Inclusion of reflective learning statement in an appendix.

[7 – 8]

Excellent discussion of researchable question or topic which is clearly indicated by the title.
Very clear research question and objectives.
Very good explanation of the nature of the problem or issue.

Title, Abstract (For CIPD requirements this is to be replaced by an Executive Summary) and Declarations all correct.
Inclusion of reflective learning statement in an appendix.

[8 – 9]

Outstanding discussion of researchable question put into context by a consideration of existing literature. Extremely clear research question and objectives and very good explanation of the nature of the problem or issue.

Title, Abstract (For CIPD requirements this is to be replaced by an Executive Summary) and Declarations all correct.
Inclusion of reflective learning statement in an appendix.

[9-10]

Actual marks in Introduction

0-39%

Standard Not Met 1

40-49%

Standard Not Met 2

50-59%

Meets Standard 1

60-69%

Meets Standard 2

70-79% Exceeds Standard 1

80-89% Exceeds Standard 2

90-100%

Exceeds Standard 3

Literature Review

Goal 4 Objective 3

Lacks understanding of what is required. The use of quotations and citations is not effective. Review does not relate to academic objectives. Theory has very few cited sources which largely standard text books are

[0 – 8]

Lacks an adequate review of existing literature. The use of quotations and citations is weak or inappropriate and therefore does not support the literature review effectively.
Theory is descriptive in character with few cited sources.

[8 – 10]

Some discussion of existing literature. The use of quotations and citations is adequate but shows room for improvement. Limited number of sources used; mainly text books, few academic journal articles.
Critical evaluation is weak.

[10 – 12]

Good discussion of existing literature. Citations and quotations are used to good effect. Review includes a number of academic journal articles. Some good
critical evaluation of the existing literature.

[12 – 14]

Very good discussion of existing
literature supported by appropriate citations and quotations. Review includes many academic journal articles, but not extensive. Some critical evaluation of literature but could be developed further. Summary of main points included.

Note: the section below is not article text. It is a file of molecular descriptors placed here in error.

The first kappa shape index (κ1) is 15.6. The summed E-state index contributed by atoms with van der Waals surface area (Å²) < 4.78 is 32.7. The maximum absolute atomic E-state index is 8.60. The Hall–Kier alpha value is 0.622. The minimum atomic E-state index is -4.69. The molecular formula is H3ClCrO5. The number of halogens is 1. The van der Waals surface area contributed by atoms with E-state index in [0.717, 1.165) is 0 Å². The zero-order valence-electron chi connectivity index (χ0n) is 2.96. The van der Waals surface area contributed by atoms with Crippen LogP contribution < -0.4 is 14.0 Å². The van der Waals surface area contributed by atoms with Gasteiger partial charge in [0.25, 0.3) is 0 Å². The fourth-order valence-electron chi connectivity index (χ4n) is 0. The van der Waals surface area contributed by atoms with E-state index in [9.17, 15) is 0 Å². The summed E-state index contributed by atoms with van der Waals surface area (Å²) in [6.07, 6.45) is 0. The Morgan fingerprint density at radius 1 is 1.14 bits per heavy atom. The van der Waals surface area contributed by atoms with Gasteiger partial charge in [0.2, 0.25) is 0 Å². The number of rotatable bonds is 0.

[14 – 16]

Excellent in depth review of relevant, up-to-date literature with extensive use of academic journal articles supported by extensive citations and appropriate use of quotations.
Excellent identification of relevant theoretical base. Critical evaluation of major theoretical contributions.
Summary links well with the following chapter.
[16 – 18]

An outstanding literature review, excellent in every respect. Review is current, highly critical and shows real insight and mastery of the topic area. Referencing is almost faultless. Extremely clear summary of the main themes/issues thus providing strong links to the following chapter.

[18-20]

Actual marks in Literature Review

Methodology, Methods and Ethics

Goal 2 Objective 2

Major errors or omissions are present. The explanation provided of methodology and research methods, data collection and analysis are completely insufficient: all extremely unclear or missing. Sampling is completely insufficient (either very small or inappropriate sample). There are very serious limitations with the research and ethical issues and perhaps serious breaches of the University and NBS Ethical Guidelines.

[0 – 6]

The explanation provided of methodology, research methods and data collection and analysis are insufficient. Limitations of research have not been adequately addressed. Discussion of the sampling method is insufficient. There may be serious issues regarding the Ethics procedures – breaches of the University and NBS Ethical Guidelines.

[6 – 7]

The explanation provided of methodology, research methods and data collection and analysis are adequate but brief and lacks depth. Limitations of research may have been mentioned but not in sufficient detail. Discussion of the sampling method is adequate.
Ethical issues are addressed appropriately according to the guidelines provided. Informed consent and organisational consent have been granted (where appropriate).

[7 – 8]

Good explanation (but lacking in full justification) of methodology, research methods and data collection and analysis. Limitations of research may have been acknowledged but not fully considered. Discussion of the sampling method is good, with a sensible method & well justified.
Ethical issues are addressed appropriately according to the guidelines provided. Informed consent and organisational consent have been granted (where appropriate).

[9 – 10]

Very good explanation of methodologies with a clear justification of selected research methods. Data collection and analysis is clear and well executed. There is an explanation of practical details of how the research was undertaken with limitations noted. Discussion of the sampling method is very good, with a suitable method & well justified.